The importance of these diseases has been highlighted by the small number of epidemiological studies that have already been carried out in the northern region of Brazil using molecular biology tools (RIBEIRO et al., 2017; SOARES et al., 2017; VIEIRA et al., 2018; PAULINO et al., 2018). Thus, the objective of our study was to determine the rates of incidence of these pathogens in domesticated and stray dogs in the municipality of Belém, Pará, Brazil.

MATERIALS AND METHODS:

Study area

The study was conducted in the municipality of Belém (01°23.6”S and 048°29’.5”W) (capital of the state of Pará), which has approximately 1,485,732 inhabitants (IBGE, 2018). The climate in Belém is hot and humid throughout the year and the average temperature is 30 °C with a relative humidity of around 78% (INPE, 2019).

Sampling

Blood samples were collected from 276 adult dogs that were then divided into two groups. Group A consisted of 146 stray dogs that were captured by the Center for Zoonoses Control (CCZ), while group B consisted of 130 pet dogs that belonged to four neighborhoods and were selected during an anti-rabies vaccination campaign.

Samples were collected by puncturing the cephalic vein using 5 mL syringes and sterile needles (25 × 7 mm). The samples were subsequently stored in vacuum tubes containing EDTA and frozen at -20 ºC until DNA extraction.

Polymerase chain reaction (PCR)

DNA extraction from whole blood samples was performed using the commercial kit Illustra® Blood Genomic Prep Mini Spin Kit (GE Healthcare), in accordance with the manufacturer’s protocol. A total of 300 µL of blood was used in each extraction. The DNA obtained was analyzed using spectrophotometry by the Picodrop microliter® (Picodrop Limited).

A nested PCR was performed for the detection of E. canis DNA using the primers ECC (5’-AGAACGAACGCTGGCGGCAAGCC-3’) and ECB (5’-CGTATTACCGCGGCTGCTGGC-3’). These primers amplified the 478 base pairs (bp) fragment in the first reaction. In the second reaction, we used the primers HE (5’- TATAGGTACCGTCATTATCTTCCCTAT-3’) and ECA (5’- CAATTATTTATAGCCTCTGGCTATAGGAA-3’) in order to amplify the final product containing 389 bp.

The amplification solution that was used for the amplification of E. canis was composed of buffer (100 mM Tris-HCl, pH = 8.5, 500 mM KCl), 50 mM MgCl2, 2 U of Taq DNA polymerase (Ludwig Biotec®), 0.2 mM of each dNTP, and 11 pmol of each of the primers. In the first reaction, 5 μL of test DNA (~ 100 ng) was used and in the second reaction, we used 1 μL of the product of the first reaction, yielding a final volume of 25 μL. This reaction amplifies only part of the E. canis 16S rRNA gene.

The reactions were performed using a Veriti 96 Well Thermal Cycler (Applied Biosystems®). In order to detect the DNA of E. canis, the first reaction that we carried out was an amplification protocol with an initial denaturation step that was performed for three minutes at 94 ºC. This was followed by 35 cycles for one minute at 94 ºC, 30 seconds at 60 ºC and 40 seconds at 72 ºC. A final extension step was performed for three minutes at 72 °C. For the second reaction, the initial denaturation step was carried out for one minute at 94 °C. This was followed by 35 cycles for one minute at 94 °C, 30 seconds at 62 °C and 40 seconds for 72 °C. Subsequently, the final extension was performed for 3 minutes at 72 °C.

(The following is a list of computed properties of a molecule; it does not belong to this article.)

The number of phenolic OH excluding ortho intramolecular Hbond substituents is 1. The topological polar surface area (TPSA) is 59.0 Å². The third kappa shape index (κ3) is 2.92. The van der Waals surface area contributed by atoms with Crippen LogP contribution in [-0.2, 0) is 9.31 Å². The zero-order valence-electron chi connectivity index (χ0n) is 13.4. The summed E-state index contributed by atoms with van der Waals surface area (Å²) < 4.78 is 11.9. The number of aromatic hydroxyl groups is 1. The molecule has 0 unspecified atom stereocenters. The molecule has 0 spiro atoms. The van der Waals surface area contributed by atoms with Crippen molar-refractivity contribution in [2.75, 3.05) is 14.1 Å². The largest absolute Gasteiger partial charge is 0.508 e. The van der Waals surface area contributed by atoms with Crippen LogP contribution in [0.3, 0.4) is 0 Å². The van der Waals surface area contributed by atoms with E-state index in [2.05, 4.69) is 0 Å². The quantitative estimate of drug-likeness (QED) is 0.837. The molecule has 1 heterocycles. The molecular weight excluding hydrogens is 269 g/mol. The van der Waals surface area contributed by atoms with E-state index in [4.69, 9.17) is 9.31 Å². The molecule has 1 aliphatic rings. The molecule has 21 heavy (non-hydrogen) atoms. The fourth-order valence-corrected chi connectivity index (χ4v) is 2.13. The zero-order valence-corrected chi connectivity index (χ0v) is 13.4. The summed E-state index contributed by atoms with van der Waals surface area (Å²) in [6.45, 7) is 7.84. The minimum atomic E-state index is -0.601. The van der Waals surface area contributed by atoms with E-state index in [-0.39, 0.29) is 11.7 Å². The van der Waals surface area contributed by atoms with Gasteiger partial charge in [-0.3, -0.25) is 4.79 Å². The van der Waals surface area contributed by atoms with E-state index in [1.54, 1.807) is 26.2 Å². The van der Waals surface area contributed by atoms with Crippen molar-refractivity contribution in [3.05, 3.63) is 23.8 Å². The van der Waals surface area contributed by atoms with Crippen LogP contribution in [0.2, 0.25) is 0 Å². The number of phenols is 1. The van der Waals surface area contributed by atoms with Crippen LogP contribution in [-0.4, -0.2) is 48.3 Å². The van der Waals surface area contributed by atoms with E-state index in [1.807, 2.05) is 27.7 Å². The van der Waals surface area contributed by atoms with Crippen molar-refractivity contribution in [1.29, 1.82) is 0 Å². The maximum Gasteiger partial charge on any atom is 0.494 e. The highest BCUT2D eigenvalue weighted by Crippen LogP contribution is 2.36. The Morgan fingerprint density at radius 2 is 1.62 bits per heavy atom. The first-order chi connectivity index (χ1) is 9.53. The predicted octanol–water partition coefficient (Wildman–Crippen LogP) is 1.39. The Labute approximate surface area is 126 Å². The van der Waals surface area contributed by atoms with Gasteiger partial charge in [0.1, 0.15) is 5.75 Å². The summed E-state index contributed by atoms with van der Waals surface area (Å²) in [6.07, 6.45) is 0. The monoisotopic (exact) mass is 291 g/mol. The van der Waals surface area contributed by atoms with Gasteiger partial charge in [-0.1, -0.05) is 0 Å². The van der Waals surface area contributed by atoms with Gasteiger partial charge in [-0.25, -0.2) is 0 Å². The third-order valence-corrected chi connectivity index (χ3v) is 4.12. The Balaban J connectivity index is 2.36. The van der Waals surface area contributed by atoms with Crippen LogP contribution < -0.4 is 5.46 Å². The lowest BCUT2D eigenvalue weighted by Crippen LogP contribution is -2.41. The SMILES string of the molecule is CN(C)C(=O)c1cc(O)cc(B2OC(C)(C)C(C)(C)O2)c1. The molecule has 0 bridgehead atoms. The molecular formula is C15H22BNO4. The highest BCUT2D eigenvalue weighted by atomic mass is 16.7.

For the detection of the DNA of A. platys we used the primers 8F (5’ - AGTTTGATCATGGCTCAG-3’) and 1448R (5’-CCATGGCGTGACGGGCAGTGT-3’) in the first reaction, while in the second reaction the primers used were APLATYS (5’- GATTTTTGTCGTAGCTTGCTATG-3’) and EHR16SR (5’-TAGCACTCATCGTTTACAGC-3’). The primers in the second reaction amplified the final product of the 16S rRNA gene containing 678 bp.

The amplification solution used in the reaction was composed of the buffer (100 mM Tris-HCl, pH = 8.5, 500 mM KCl), 50 mM MgCl2, 2.5 units of Taq DNA polymerase (Ludwig Biotec®), 3 mM of each dNTP (dATP, dGTP, dCTP, and dTTP), and 11 pmol of each primer. In the first reaction, 5 μL of the test DNA (~ 100 ƞg) was used and in the second reaction, we used 1 μL of the product of the first reaction, to obtain a final volume of 25 μL. This reaction amplified only part of the 16S rRNA gene of A. platys.

The temperature protocol of the first reaction for detection of the DNA of A. platys was as follows: an initial denaturation step that was performed at 94 ºC for 7 minutes, followed by 40 cycles at 94 ºC for 1 minute, at 48 ºC for 1 minute and at 72 ºC for 40 seconds. The final extension step was performed at 72 ºC for 10 minutes. For the second reaction the initial denaturation was performed at 94 °C for 5 minutes, followed by 40 cycles at 94 ºC for 1 minute, at 56 ºC for 30 seconds and at 72 ºC for 30 seconds, and the final extension step was performed at 72 ºC for 7 minutes.